Effective Impact Management and Measurement Reimagined



2nd Jun 2020

Effective Impact Management and Measurement Reimagined

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Effective Impact Management and Measurement Reimagined

Impact management practices that are better going forward, we envision this as well as greater investment effectiveness.

“If we want to seize this turbulent moment, we need to be bold, and we need to be big. The time is now, to change our relationship to money, to change what it means to invest truthfully, time to change capitalism, for better systems, for a better world.” – Sapna Shah - GINN

Institutional and private equity investors are becoming increasingly conscious of the social and environmental impact (and financial returns) of their investment decisions.

If we have learnt anything from the COVID-19 pandemic then it must be the importance of data. Daily millions of people turned into news broadcasts to understand infection rates, recovery rates and unfortunately death rates.

Flattening the curve became the shared global objective and news broadcasters reported daily on how the pandemic has taken root in countries, spread, peaked and then of course – started declining.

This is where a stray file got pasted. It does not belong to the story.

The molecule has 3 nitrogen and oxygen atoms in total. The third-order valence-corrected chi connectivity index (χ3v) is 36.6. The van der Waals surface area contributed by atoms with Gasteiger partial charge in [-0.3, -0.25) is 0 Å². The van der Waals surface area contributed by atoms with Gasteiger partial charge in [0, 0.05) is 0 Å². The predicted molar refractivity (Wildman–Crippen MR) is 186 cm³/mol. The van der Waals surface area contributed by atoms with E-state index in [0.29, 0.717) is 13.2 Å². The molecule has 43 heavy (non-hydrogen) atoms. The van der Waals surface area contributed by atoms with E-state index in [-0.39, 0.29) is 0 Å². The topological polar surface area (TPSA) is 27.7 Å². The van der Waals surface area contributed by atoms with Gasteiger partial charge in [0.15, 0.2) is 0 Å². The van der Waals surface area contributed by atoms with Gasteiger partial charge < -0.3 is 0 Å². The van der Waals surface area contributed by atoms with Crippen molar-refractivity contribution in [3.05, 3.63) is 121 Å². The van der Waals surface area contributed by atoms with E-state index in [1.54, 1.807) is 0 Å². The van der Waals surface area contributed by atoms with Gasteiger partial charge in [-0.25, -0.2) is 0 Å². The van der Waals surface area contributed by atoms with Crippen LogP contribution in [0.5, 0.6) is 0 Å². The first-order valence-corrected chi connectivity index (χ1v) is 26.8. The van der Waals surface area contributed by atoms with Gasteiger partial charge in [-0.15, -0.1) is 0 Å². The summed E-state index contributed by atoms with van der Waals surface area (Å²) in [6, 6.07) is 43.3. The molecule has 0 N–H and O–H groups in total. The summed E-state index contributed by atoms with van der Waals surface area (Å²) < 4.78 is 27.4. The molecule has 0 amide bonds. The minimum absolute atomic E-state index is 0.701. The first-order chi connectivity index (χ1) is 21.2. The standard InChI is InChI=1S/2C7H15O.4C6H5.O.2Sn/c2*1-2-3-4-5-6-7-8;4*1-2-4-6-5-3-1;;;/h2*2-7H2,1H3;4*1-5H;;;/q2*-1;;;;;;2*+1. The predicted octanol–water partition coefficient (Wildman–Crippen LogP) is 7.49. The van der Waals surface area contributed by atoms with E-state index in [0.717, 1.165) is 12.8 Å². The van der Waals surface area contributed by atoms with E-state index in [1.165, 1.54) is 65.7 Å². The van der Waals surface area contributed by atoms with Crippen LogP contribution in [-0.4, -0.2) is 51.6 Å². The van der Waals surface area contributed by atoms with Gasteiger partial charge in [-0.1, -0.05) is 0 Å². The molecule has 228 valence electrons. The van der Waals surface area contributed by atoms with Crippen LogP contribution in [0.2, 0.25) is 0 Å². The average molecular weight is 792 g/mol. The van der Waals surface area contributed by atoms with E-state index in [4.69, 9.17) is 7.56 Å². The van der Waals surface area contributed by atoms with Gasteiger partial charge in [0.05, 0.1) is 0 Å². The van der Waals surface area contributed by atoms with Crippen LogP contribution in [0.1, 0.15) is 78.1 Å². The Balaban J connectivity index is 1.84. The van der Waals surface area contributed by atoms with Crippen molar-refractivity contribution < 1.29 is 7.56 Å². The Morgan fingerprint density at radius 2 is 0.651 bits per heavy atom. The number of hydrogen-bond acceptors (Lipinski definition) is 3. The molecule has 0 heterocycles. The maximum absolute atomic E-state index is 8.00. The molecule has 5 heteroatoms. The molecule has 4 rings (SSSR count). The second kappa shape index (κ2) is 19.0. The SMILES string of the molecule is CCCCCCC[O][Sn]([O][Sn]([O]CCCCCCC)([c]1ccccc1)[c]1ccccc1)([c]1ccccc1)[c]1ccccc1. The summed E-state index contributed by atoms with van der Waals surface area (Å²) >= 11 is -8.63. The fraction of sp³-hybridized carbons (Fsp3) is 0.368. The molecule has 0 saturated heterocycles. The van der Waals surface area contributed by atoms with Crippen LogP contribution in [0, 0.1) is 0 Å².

Fascinated by statistics, and the process of monitoring, measuring, managing and analyzing data has mesmerized millions of people and sets a perfect backdrop to emphasize the importance of impact management and measurement

During the pandemic, the importance of sharing data, combining data collection methods, benchmarking data across geographies, triangulating and synthesizing data between scientists and health authorities globally, has shown what can be achieved.

This was particularly evident in the case of the COVID-19 genome sequencing which allowed scientists globally to work together to find solutions much quicker.

In addition, enormous stimulus and support packages were announced by governments, and questions were being raised. Where is the money going? How is it being spent? What impact will it have? What good will it do? How will we be able to say (in two or three years) that this money was well spent?

  • Don’t you want to know how bailout packages to airlines/hotels/restaurants will be spent? Is this not the kind of data that will influence future markets and investments?

  • Don’t you want to know how the millions of philanthropic donations were spent? What the impact thereof will be on future health care, food security, poverty and rebuilding of communities?